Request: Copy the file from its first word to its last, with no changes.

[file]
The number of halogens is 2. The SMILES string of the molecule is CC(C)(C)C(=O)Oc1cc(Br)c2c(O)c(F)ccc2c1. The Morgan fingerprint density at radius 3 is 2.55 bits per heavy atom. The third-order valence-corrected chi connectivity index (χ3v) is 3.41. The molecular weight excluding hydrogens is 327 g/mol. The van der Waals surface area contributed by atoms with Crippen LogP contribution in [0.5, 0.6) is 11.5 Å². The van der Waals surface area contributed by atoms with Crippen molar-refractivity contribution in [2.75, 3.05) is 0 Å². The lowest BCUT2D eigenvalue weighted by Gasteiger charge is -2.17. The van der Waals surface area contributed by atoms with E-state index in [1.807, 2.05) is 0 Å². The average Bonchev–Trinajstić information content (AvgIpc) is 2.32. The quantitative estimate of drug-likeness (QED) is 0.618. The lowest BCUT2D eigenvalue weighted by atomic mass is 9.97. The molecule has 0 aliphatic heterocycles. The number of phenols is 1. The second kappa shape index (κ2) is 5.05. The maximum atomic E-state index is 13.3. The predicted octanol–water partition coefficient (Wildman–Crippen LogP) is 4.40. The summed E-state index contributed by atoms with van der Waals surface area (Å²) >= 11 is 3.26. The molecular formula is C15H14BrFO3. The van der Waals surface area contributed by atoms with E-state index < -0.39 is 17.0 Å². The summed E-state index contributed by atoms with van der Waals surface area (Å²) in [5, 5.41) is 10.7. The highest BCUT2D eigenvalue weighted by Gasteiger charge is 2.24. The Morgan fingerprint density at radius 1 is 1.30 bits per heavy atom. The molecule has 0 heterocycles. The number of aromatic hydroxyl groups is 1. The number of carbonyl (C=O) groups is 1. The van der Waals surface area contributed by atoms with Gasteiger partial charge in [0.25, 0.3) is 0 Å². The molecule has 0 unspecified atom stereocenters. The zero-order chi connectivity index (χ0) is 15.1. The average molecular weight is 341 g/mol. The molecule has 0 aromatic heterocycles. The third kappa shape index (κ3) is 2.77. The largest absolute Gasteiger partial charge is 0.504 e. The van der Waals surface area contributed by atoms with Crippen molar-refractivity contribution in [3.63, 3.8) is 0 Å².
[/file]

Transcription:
The number of halogens is 2. The SMILES string of the molecule is CC(C)(C)C(=O)Oc1cc(Br)c2c(O)c(F)ccc2c1. The Morgan fingerprint density at radius 3 is 2.55 bits per heavy atom. The third-order valence-corrected chi connectivity index (χ3v) is 3.41. The molecular weight excluding hydrogens is 327 g/mol. The van der Waals surface area contributed by atoms with Crippen LogP contribution in [0.5, 0.6) is 11.5 Å². The van der Waals surface area contributed by atoms with Crippen molar-refractivity contribution in [2.75, 3.05) is 0 Å². The lowest BCUT2D eigenvalue weighted by Gasteiger charge is -2.17. The van der Waals surface area contributed by atoms with E-state index in [1.807, 2.05) is 0 Å². The average Bonchev–Trinajstić information content (AvgIpc) is 2.32. The quantitative estimate of drug-likeness (QED) is 0.618. The lowest BCUT2D eigenvalue weighted by atomic mass is 9.97. The molecule has 0 aliphatic heterocycles. The number of phenols is 1. The second kappa shape index (κ2) is 5.05. The maximum atomic E-state index is 13.3. The predicted octanol–water partition coefficient (Wildman–Crippen LogP) is 4.40. The summed E-state index contributed by atoms with van der Waals surface area (Å²) >= 11 is 3.26. The molecular formula is C15H14BrFO3. The van der Waals surface area contributed by atoms with E-state index < -0.39 is 17.0 Å². The summed E-state index contributed by atoms with van der Waals surface area (Å²) in [5, 5.41) is 10.7. The highest BCUT2D eigenvalue weighted by Gasteiger charge is 2.24. The Morgan fingerprint density at radius 1 is 1.30 bits per heavy atom. The molecule has 0 heterocycles. The number of aromatic hydroxyl groups is 1. The number of carbonyl (C=O) groups is 1. The van der Waals surface area contributed by atoms with Gasteiger partial charge in [0.25, 0.3) is 0 Å². The molecule has 0 unspecified atom stereocenters. The zero-order chi connectivity index (χ0) is 15.1. The average molecular weight is 341 g/mol. The molecule has 0 aromatic heterocycles. The third kappa shape index (κ3) is 2.77. The largest absolute Gasteiger partial charge is 0.504 e. The van der Waals surface area contributed by atoms with Crippen molar-refractivity contribution in [3.63, 3.8) is 0 Å².